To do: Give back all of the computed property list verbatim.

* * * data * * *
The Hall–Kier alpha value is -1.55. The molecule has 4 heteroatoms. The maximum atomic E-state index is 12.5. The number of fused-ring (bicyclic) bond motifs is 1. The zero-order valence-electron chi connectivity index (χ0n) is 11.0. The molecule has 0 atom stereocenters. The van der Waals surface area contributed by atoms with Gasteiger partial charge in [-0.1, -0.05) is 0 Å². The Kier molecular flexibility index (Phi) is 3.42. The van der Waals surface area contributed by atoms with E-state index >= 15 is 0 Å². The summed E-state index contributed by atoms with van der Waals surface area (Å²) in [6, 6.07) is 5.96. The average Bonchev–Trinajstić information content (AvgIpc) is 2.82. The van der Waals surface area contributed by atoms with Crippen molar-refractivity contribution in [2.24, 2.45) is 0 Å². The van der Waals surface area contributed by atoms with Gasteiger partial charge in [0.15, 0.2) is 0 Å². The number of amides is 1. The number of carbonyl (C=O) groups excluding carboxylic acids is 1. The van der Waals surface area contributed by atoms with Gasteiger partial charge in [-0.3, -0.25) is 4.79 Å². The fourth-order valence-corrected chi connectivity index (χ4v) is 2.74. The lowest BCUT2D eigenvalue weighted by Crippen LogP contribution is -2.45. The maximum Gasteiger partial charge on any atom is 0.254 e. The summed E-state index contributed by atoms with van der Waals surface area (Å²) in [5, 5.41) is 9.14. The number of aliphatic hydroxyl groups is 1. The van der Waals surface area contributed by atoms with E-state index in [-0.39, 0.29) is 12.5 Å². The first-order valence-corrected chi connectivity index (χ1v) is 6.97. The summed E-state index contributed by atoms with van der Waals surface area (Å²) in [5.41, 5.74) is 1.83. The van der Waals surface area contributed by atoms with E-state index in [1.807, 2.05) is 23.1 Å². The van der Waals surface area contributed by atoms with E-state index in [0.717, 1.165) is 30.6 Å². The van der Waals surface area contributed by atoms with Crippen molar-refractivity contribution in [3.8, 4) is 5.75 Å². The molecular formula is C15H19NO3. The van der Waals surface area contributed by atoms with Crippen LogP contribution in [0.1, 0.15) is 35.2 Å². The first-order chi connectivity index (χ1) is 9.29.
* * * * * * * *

The Hall–Kier alpha value is -1.55. The molecule has 4 heteroatoms. The maximum atomic E-state index is 12.5. The number of fused-ring (bicyclic) bond motifs is 1. The zero-order valence-electron chi connectivity index (χ0n) is 11.0. The molecule has 0 atom stereocenters. The van der Waals surface area contributed by atoms with Gasteiger partial charge in [-0.1, -0.05) is 0 Å². The Kier molecular flexibility index (Phi) is 3.42. The van der Waals surface area contributed by atoms with E-state index >= 15 is 0 Å². The summed E-state index contributed by atoms with van der Waals surface area (Å²) in [6, 6.07) is 5.96. The average Bonchev–Trinajstić information content (AvgIpc) is 2.82. The van der Waals surface area contributed by atoms with Crippen molar-refractivity contribution in [2.24, 2.45) is 0 Å². The van der Waals surface area contributed by atoms with Gasteiger partial charge in [0.15, 0.2) is 0 Å². The number of amides is 1. The number of carbonyl (C=O) groups excluding carboxylic acids is 1. The van der Waals surface area contributed by atoms with Gasteiger partial charge in [-0.3, -0.25) is 4.79 Å². The fourth-order valence-corrected chi connectivity index (χ4v) is 2.74. The lowest BCUT2D eigenvalue weighted by Crippen LogP contribution is -2.45. The maximum Gasteiger partial charge on any atom is 0.254 e. The summed E-state index contributed by atoms with van der Waals surface area (Å²) in [5, 5.41) is 9.14. The number of aliphatic hydroxyl groups is 1. The van der Waals surface area contributed by atoms with E-state index in [-0.39, 0.29) is 12.5 Å². The first-order valence-corrected chi connectivity index (χ1v) is 6.97. The summed E-state index contributed by atoms with van der Waals surface area (Å²) in [5.41, 5.74) is 1.83. The van der Waals surface area contributed by atoms with E-state index in [1.807, 2.05) is 23.1 Å². The van der Waals surface area contributed by atoms with E-state index in [0.717, 1.165) is 30.6 Å². The van der Waals surface area contributed by atoms with Crippen molar-refractivity contribution in [3.8, 4) is 5.75 Å². The molecular formula is C15H19NO3. The van der Waals surface area contributed by atoms with Crippen LogP contribution in [0.1, 0.15) is 35.2 Å². The first-order chi connectivity index (χ1) is 9.29.